Morris moved with her mother and siblings — brother Brennan trains with Coach Bob Bowman’s group — from Lewisburg, Pa., in 2006. Wang moved with her family from Michigan in 2008. Lee came with her father from Wayne, N.J., in 2005. Hine drives every day from York, Pa. Hunter Lussi, 15, a triathlete who has been featured on the cover of Sports Illustrated for Kids, makes a 2 1⁄2-hour daily round-trip commute from Georgetown Prep in Bethesda.
Those who wish to join the elite group coached by Yetter — his successor has not yet been named — must submit their best times, come in for a tryout and receive a nod from Bowman, also the club’s chief executive. Hoff, who moved with her family from Newport News, Va., in 2003, was actually the first of the recent transplants. She was lured by the progress made by a rival under Yetter.
“It’s just nuts,” said Yetter, who grew up swimming at NBAC alongside Olympians Anita Nall and Whitney Metzler. “Kids from out of town visit and they want to move … I’m not sure we do anything special other than believe we can be high-level athletes.”
Indeed, what is special about the club, athletes say, is far more metaphysical than physical. Founded by swim coach Murray Stephens in 1968, the NBAC holds most of its training sessions at the Meadowbrook Aquatic and Fitness Center, a large but unglamorous venue. The facility, which will celebrate its 80th birthday next year, has had plenty of incremental upgrades but no major facelift in more than a decade. Bowman and Phelps, who jointly bought the building last year, are rumored to have expansion plans in the works.
As the swimmers in Yetter’s group arrived for practice after school on a recent afternoon, they did not bother visiting the aging locker rooms; rather, they yanked off their T-shirts and warmups, stuffed them in their duffel bags and backpacks and piled them in a corner near the pool.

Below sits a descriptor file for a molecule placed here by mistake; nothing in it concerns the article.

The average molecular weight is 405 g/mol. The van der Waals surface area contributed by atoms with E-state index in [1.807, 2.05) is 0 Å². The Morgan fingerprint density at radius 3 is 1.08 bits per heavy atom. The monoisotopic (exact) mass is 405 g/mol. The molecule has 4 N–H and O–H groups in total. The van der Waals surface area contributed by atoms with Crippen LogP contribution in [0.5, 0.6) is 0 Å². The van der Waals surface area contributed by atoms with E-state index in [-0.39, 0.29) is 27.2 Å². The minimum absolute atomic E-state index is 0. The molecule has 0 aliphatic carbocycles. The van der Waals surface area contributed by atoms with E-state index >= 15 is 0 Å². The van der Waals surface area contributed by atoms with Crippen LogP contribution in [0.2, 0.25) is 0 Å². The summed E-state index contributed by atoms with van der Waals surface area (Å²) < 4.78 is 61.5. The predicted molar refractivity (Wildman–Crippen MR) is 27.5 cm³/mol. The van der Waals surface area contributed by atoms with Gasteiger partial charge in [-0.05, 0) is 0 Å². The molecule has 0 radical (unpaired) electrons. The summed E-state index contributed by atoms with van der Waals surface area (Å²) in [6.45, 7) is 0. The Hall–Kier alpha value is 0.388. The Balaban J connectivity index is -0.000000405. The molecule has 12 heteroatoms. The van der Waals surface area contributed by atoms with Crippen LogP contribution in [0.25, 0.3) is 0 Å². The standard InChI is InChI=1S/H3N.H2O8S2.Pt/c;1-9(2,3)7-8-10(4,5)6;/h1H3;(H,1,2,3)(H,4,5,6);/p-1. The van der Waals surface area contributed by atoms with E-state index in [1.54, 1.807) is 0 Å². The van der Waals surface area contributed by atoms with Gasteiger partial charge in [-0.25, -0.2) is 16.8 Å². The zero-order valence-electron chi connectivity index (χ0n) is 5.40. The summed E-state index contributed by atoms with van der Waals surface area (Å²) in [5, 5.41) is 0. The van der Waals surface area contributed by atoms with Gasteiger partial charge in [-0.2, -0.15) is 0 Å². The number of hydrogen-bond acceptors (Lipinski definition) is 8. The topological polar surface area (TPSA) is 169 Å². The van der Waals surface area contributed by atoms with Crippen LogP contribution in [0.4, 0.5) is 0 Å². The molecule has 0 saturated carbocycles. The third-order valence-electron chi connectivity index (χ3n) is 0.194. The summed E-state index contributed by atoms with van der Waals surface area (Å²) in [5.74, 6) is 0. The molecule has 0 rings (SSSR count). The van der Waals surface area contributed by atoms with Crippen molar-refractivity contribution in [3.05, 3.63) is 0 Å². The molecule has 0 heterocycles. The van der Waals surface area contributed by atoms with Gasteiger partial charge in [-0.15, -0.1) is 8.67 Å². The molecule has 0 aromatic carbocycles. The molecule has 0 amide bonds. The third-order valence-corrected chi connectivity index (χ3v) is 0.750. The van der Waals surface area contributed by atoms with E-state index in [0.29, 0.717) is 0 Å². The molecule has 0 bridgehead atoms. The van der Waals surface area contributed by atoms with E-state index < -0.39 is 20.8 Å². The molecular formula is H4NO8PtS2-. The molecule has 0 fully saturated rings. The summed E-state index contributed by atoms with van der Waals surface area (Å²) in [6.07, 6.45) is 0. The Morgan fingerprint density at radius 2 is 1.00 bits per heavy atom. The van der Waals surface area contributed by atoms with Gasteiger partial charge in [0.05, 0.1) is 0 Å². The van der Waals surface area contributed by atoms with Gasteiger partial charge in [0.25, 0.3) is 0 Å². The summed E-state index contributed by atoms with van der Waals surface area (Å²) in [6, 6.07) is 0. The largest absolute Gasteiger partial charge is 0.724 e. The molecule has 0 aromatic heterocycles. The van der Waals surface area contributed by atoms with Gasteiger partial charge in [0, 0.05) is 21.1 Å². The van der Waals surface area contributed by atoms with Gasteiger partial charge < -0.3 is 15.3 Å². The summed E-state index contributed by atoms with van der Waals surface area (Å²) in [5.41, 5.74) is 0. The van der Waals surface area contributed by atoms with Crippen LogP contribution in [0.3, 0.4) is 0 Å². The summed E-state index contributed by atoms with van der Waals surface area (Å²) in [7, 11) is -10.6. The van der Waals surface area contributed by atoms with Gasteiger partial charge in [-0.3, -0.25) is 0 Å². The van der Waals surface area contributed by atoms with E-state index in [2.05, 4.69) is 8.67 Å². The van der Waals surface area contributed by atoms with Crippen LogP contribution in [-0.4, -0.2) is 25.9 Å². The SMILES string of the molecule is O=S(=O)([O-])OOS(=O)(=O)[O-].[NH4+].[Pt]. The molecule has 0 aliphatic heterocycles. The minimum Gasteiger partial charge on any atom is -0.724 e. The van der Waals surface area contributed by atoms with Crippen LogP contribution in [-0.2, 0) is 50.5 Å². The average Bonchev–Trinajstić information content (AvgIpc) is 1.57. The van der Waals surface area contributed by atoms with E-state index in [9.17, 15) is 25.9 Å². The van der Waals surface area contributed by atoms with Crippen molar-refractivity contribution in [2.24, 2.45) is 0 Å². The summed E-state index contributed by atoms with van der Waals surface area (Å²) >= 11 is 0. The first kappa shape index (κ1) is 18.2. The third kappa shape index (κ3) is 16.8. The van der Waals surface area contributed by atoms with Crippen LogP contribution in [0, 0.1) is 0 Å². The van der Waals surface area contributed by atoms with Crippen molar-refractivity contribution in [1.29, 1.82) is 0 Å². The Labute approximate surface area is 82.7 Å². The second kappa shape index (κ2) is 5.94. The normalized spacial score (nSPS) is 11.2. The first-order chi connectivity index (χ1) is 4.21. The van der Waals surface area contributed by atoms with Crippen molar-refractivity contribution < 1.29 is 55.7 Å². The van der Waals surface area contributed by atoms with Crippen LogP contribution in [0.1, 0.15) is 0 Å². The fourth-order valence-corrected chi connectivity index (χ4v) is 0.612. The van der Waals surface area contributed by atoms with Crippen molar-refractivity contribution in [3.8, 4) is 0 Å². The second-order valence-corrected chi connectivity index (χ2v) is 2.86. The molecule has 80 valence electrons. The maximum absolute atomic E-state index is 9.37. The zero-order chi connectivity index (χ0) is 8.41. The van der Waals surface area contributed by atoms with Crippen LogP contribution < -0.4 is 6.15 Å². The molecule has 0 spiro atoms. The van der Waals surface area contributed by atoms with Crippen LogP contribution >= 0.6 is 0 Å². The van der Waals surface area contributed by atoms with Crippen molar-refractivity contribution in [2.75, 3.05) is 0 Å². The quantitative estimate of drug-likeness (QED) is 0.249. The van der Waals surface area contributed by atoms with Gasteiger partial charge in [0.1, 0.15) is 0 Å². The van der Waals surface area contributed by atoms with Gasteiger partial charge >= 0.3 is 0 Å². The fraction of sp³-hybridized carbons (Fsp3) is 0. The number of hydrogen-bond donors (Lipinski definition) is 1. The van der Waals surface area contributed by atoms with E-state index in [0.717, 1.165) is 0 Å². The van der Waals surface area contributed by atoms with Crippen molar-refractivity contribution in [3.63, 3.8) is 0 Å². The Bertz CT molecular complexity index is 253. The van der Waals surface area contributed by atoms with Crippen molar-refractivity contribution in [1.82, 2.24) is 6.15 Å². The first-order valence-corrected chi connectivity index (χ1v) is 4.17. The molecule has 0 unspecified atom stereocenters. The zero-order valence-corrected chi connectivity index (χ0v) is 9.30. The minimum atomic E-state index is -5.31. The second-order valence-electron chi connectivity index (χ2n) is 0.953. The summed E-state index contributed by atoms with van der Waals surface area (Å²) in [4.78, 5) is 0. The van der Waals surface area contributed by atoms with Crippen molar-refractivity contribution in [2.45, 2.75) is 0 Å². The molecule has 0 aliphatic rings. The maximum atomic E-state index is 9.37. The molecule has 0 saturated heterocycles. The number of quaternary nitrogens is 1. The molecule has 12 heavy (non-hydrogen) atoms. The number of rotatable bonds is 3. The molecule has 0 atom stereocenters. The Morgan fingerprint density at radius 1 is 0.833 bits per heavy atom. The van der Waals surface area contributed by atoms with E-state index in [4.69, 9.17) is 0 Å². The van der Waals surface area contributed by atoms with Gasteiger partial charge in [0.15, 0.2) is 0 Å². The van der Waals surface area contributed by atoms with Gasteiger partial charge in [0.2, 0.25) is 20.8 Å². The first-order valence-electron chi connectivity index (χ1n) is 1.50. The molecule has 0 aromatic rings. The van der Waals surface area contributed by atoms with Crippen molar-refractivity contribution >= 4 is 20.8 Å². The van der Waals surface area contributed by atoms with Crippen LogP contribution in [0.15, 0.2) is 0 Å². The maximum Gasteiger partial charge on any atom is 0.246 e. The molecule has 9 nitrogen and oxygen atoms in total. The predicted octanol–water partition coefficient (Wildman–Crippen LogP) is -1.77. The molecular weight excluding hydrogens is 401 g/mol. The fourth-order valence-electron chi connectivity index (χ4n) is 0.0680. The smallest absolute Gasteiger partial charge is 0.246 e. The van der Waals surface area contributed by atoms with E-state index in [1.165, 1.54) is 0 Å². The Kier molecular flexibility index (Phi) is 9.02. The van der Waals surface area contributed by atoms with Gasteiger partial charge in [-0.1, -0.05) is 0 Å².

As Yetter talked about how his stars have thrived in the hallowed old swim hall with dusty corners and rickety edges, a cockroach scurried past one of his sneakers, as if to emphasize the point.
“It’s really an awesome group of athletes,” Yetter said. “They are ready to go, ready to work, and I count my blessings.”
If any inspiration is needed, giant photos of each of the club’s Olympians stare down from one wall. For two hours on a recent afternoon, Yetter flew from one end of the pool deck to the other, shouting instructions and encouragement as his athletes raced one another, even in warmups.
At the far end of the pool, pressing his tiny face against the glass that separates the lobby from the main pool, a young boy, perhaps 4 years old, squealed repeatedly as he watched the swimmers: “Go Michael Phelps! Go Michael Phelps!”
“This is a very high-intensity place,” Greg Pelton said. “It’s perfect if you want to get better.”
The Pelton family sold its home in Fairfield, Conn., after tiring of a 100-mile daily commute for swim training in Manhattan for their children. The family patriarch, Greg Sr., a professor at Columbia University Medical Center, moved into a studio apartment near the university as his wife, Anne, and the couple’s four children settled into a house in Towson.
They did not seriously consider any other club besides NBAC.
The move has paid off, particularly for Elizabeth Pelton. She is ranked first in four events among 15-year-old girls, holds several national age-group records and is considered one of the most promising up-and-comers in the country.
“We were feeling like we wanted to get the kids into a program at a very high level,” Anne Pelton said. “In order to do that, we were going to have to move … It was pretty much a clear choice for us. You just kind of know in your gut you have to do something.”
Felicia Lee, who trained at the Montclair (N.J.) YMCA until she was 13, felt the same way. “I was good,” Lee said, “but I wanted to be faster.” So her father, Kin Lee, a professional chef, left his job to move to the Baltimore region with his daughter. His wife, Francesca Lee, meanwhile, a vice president at a wholesale company in Moonachie, N.J., remained with the couple’s other daughter and son in Wayne, N.J.
“It was a big change, but I was excited to do it,” Felicia Lee said. “It was my decision, but my parents supported me through it. Just to get a chance to train at a place like this is really amazing.”
Tags: Michael Phelps